Migration from eastern Europe raises German population to record high

An aerial view shows people at a beach on the shores of lake Silbersee (Silver Lake) during a long-lasting heatwave over central Europe in Haltern, Germany, August 4, 2018. REUTERS/Wolfgang Rattay

BERLIN (Reuters) - Germany’s population reached a record high of more than 83 million people last year, largely because migration, most of which came from eastern Europe, data showed on Tuesday.

Net migration fell to some 400,000 people in 2018 from 416,000 in the previous year, the Federal Statistics Office said. European Union states remained the main origin of new arrivals with net migration of 202,000.

Within this group, net migration was highest from Romania (68,000), Croatia (29,000), Bulgaria (27,000) and Poland (20,000), the data showed.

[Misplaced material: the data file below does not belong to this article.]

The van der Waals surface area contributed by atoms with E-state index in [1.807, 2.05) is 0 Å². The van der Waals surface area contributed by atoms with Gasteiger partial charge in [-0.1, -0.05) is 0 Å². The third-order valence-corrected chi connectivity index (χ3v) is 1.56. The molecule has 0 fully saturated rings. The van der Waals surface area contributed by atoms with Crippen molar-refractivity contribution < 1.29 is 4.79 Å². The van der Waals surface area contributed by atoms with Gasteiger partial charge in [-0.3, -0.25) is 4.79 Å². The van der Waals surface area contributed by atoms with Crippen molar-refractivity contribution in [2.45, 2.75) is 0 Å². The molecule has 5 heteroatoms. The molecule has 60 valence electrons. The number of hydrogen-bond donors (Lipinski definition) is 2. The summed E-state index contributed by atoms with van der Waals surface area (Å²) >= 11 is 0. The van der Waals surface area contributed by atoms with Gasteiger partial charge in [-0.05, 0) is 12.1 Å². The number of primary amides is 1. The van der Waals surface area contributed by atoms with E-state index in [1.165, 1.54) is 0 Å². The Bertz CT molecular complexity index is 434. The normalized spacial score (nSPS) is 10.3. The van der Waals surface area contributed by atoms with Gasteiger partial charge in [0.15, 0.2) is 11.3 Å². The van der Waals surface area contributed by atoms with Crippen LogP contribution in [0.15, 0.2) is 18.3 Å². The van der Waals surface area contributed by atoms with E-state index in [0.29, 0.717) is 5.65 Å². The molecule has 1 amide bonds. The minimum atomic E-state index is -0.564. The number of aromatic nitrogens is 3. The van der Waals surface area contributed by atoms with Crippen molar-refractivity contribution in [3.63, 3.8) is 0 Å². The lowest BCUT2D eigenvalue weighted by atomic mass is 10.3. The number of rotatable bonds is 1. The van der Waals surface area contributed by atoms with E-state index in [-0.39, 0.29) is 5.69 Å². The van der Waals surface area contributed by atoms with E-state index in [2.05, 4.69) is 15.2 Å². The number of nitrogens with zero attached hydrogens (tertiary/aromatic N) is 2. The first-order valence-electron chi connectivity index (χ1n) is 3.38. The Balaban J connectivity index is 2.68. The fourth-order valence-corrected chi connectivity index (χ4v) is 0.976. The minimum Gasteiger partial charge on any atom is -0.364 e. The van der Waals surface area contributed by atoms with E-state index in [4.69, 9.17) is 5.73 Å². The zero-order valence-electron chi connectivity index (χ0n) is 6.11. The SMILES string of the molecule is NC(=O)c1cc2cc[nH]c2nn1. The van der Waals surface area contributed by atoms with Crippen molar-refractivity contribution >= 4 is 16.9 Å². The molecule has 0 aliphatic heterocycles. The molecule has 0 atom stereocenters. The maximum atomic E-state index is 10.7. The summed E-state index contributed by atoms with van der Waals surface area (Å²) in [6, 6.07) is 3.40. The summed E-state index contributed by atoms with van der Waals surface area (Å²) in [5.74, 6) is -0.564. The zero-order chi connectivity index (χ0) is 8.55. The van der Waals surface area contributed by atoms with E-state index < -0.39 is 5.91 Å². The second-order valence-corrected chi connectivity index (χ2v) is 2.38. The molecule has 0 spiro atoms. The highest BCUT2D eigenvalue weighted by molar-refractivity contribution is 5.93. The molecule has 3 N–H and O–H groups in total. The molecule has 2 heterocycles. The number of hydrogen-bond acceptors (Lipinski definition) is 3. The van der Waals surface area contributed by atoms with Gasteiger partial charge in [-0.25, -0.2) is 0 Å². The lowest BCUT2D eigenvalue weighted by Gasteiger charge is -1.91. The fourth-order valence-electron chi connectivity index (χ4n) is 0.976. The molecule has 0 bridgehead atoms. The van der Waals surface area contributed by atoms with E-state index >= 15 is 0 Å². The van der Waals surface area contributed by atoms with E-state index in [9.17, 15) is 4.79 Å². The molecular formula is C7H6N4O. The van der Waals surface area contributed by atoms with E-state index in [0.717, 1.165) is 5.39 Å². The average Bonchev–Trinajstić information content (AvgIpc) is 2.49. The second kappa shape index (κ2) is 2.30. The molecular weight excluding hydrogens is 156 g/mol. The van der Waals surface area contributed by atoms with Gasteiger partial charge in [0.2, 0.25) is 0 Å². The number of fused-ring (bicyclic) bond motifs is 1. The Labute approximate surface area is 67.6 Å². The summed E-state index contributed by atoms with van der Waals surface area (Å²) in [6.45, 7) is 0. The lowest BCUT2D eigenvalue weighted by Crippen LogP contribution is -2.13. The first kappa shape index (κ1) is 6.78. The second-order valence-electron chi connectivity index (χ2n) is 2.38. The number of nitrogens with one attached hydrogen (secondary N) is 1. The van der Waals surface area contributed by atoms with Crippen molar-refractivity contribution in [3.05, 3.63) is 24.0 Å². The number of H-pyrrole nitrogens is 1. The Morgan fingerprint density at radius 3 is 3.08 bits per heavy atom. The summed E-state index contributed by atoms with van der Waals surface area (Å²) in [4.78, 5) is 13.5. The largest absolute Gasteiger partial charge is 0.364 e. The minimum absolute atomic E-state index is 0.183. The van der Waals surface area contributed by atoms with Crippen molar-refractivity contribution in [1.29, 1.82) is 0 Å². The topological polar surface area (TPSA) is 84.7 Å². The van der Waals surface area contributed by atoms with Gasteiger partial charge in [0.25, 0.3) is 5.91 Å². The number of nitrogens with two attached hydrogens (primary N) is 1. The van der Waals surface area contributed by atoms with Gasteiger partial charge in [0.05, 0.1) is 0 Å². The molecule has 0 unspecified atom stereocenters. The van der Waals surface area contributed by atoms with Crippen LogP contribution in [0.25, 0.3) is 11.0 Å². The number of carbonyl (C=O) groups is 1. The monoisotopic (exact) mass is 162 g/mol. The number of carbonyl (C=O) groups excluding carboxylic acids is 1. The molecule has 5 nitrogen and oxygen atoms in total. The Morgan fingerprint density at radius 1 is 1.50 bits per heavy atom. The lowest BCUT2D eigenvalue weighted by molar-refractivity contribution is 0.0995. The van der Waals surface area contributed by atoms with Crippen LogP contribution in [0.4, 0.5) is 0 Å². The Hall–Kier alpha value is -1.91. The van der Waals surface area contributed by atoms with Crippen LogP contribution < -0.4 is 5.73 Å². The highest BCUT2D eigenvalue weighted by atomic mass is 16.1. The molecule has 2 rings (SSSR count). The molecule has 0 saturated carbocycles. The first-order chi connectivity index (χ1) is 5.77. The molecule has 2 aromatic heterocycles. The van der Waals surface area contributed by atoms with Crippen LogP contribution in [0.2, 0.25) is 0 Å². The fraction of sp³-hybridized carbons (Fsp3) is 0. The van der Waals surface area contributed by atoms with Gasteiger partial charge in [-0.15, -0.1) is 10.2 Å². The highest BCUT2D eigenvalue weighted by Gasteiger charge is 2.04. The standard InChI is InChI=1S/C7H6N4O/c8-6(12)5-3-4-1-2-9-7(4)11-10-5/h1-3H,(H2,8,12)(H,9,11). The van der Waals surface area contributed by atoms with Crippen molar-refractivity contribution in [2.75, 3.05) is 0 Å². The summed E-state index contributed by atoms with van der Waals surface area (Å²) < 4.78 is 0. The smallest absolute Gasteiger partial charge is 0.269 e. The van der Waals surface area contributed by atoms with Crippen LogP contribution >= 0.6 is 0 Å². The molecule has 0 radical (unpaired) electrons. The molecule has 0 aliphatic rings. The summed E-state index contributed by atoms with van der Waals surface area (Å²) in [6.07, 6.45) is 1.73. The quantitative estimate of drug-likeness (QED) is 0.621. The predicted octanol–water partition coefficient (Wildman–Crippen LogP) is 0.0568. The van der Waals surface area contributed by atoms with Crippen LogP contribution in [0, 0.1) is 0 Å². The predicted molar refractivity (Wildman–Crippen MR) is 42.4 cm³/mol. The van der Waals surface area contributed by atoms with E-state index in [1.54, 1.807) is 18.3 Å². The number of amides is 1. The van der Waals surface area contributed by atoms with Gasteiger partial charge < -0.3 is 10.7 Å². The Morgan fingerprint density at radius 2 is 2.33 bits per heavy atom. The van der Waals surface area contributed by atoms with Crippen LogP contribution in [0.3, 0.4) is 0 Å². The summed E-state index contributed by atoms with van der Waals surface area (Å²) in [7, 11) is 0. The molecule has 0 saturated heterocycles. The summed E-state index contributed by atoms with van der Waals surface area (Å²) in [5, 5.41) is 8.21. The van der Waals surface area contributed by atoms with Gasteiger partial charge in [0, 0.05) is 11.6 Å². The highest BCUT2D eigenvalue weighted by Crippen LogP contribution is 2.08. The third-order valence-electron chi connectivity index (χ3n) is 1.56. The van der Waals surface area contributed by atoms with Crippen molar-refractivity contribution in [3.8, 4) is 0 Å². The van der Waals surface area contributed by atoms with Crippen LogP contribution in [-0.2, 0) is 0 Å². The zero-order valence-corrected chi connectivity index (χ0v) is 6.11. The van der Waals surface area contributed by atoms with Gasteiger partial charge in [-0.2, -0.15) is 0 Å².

Record-high employment and falling joblessness have led to a tightening labor market in Europe’s largest economy, with employers struggling to staff more than a million positions and work-related bottlenecks limiting overall economic growth.

An ageing population and low birth rates mean Germany’s workforce is likely to shrink over coming decades, so migrants are considered crucial to help companies find workers, whose pension contributions support the growing number of retirees.

Fewer refugees from war-torn countries seem to be arriving in Germany. Net migration from Syria nearly halved to 34,000 in 2018 from 60,000 in the previous year. Net migration from Africa slipped to 34,000 from 35,000.

Reporting by Michael Nienaber, editing by Larry King